Daytona has finally come and gone, and it was a wild event to say the least. So wild, in fact, that Matt Kenseth’s victory was really an afterthought, compared to both the events that went on during all the delays and the race itself. With that said, if Kenseth isn’t generating much buzz for winning, how is any other driver besides Dale Earnhardt, Jr. or Danica Patrick going to get attention for how their season started?
Being that it is the Daytona 500, second through last place matter much less than any other race. No one is going to remember who finished second, let alone 20th in an event that’s different from any other on the circuit. So a fourth-place finish for many faded into the background as we head to Phoenix this week; however, you should at least take note of Denny Hamlin’s run Monday night.
Hamlin has yet to recover from his heartbreaking defeat in the 2010 season finale at Homestead, where he had a 15-point cushion over second place Jimmie Johnson going in. Part of what made it so heartbreaking was how phenomenal he was during the Chase, never finishing lower than 14th and picking up two wins to make his season total both a personal and series high of eight.
But the following season, Hamlin suffered the runner-up hangover that many drivers seem to have endured over the last several years, and while he still made the Chase last season, 2011 was a year to forget. The driver of the No. 11 Toyota managed to win only once at Michigan, last June, suffering career lows in top-5’s (5) and top-10’s (14) while his 16.0 average finish was lower than any other season in which he ran the entire schedule. Along the way, there were even rumors of a crew chief swap within the organization that would send Greg Zipadelli over to Hamlin’s camp while his crew chief, Mike Ford, would be the head wrench for teammate Joey Logano. The rumors never became a reality, but questions arose as to whether Hamlin and Ford could co-exist for much longer, even though the duo had been together since late 2005, accumulating 17 wins and making the Chase every year.
This past offseason, car owner Joe Gibbs finally made a drastic change for the Virginia native. Ford was out and replacing him was Darian Grubb, the man who led Tony Stewart to his third career title and a record five wins in the Chase despite already knowing he would be gone at season’s end. The crew chief change has many believing that Hamlin will back in championship contention this year.
We are just one race in, but Hamlin’s performance in the Daytona 500 was a statement that he is back. The 2.5-mile speedway is one that he has historically struggled at – prior to Monday’s race, Hamlin had only one top-10 finish at the venue, which was a third in the 2009 July event. Fill the pieces in, and you can quickly figure out that means he never had a top-10 finish in the Great American Race. As a matter of fact, the Virginia native hadn’t been all that close, with the best result being a 17th-place effort on two separate occasions.
Hamlin didn’t just luck into his fourth-place finish on Monday. If anything, he was unlucky. After leading a race-high 57 laps, which is more than the total laps led in his previous six Daytona 500s combined, Hamlin was without a drafting partner in the final laps. He was one of a very select few that could actually push a driver to the front, and if there was someone right in front of him at the end, then he very well could have won, a sentiment backed up by the driver himself right after the race.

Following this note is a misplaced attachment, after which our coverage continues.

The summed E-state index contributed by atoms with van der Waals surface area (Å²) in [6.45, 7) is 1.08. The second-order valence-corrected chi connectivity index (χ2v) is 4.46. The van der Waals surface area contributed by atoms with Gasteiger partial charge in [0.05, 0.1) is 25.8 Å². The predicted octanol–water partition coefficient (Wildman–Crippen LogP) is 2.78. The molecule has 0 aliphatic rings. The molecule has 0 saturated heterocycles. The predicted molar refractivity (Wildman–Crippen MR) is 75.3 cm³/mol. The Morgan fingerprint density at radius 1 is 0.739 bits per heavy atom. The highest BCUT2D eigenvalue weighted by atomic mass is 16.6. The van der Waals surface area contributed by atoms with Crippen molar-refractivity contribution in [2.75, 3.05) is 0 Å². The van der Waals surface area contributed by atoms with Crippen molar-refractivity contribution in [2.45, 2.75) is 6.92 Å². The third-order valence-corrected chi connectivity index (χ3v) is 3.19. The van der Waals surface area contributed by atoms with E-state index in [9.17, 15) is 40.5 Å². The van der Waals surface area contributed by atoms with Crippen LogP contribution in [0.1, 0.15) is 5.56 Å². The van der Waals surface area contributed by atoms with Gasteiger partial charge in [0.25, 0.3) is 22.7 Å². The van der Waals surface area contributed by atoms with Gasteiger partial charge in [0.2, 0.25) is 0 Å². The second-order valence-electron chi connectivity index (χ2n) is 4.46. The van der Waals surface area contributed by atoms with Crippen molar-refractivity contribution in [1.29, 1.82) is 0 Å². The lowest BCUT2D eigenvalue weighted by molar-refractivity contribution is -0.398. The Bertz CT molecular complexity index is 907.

“We were right where we wanted to be, but we didn’t have any teammates up there and those two Roush cars up front had a good plan and executed it really well,” said Hamlin. “Hard to believe the two-car tandem didn’t win it, really. Proud of our FedEx team — we had an awesome effort this weekend.”
It was indeed a very impressive outing for the No. 11 Toyota. Hamlin is already off to a much better start this season as opposed to a year ago, when it took him nine races to get his first top-5 finish of the year. The speed seems to be there, but now the question will be reliability and handling. While Daytona was a great run, it doesn’t dictate the entire season. Just ask Bobby Labonte, who finished in the same spot as Hamlin in last year’s 500. Labonte, whose finish surprised many enjoyed just one more top-10 run the rest of the year and fell all the way back to 29th in the final standings. That is unlikely to be the case with Hamlin, but his team must avoid all the mechanical problems that plagued them a year before, which led to one DNF and countless setbacks in other races. The fact that he was able to push other cars without encountering engine problems at Daytona is a good sign, but there are still many races to go.
All three JGR drivers have something to prove this year. Kyle Busch must show he can go an entire season without any controversy and prove he can compete in the Chase. It is likely go or go home time for Joey Logano, who has been somewhat of a bust after having one of the most anticipated rookie campaigns in recent memory. Like Hamlin, Logano has a new crew chief in Jason Ratcliff, and must show some sign of potential this year if he wishes to remain in a competitive car.
But for Denny Hamlin, he doesn’t need to prove he belongs in the Cup Series like Logano or that can compete for the title like Busch. He has accomplished both. What he needs to prove is that he can rebound from not only an “off” year (off by Hamlin’s standards – many drivers would kill to have that type of season) and also show that the nightmare ending of the 2010 campaign is past him. With Darian Grubb now at the top of the pit box, anything less would be considered a disappointment. It won’t be easy; but if this week is any indication, the rest of 2012 looks quite promising for the top driver at JGR.
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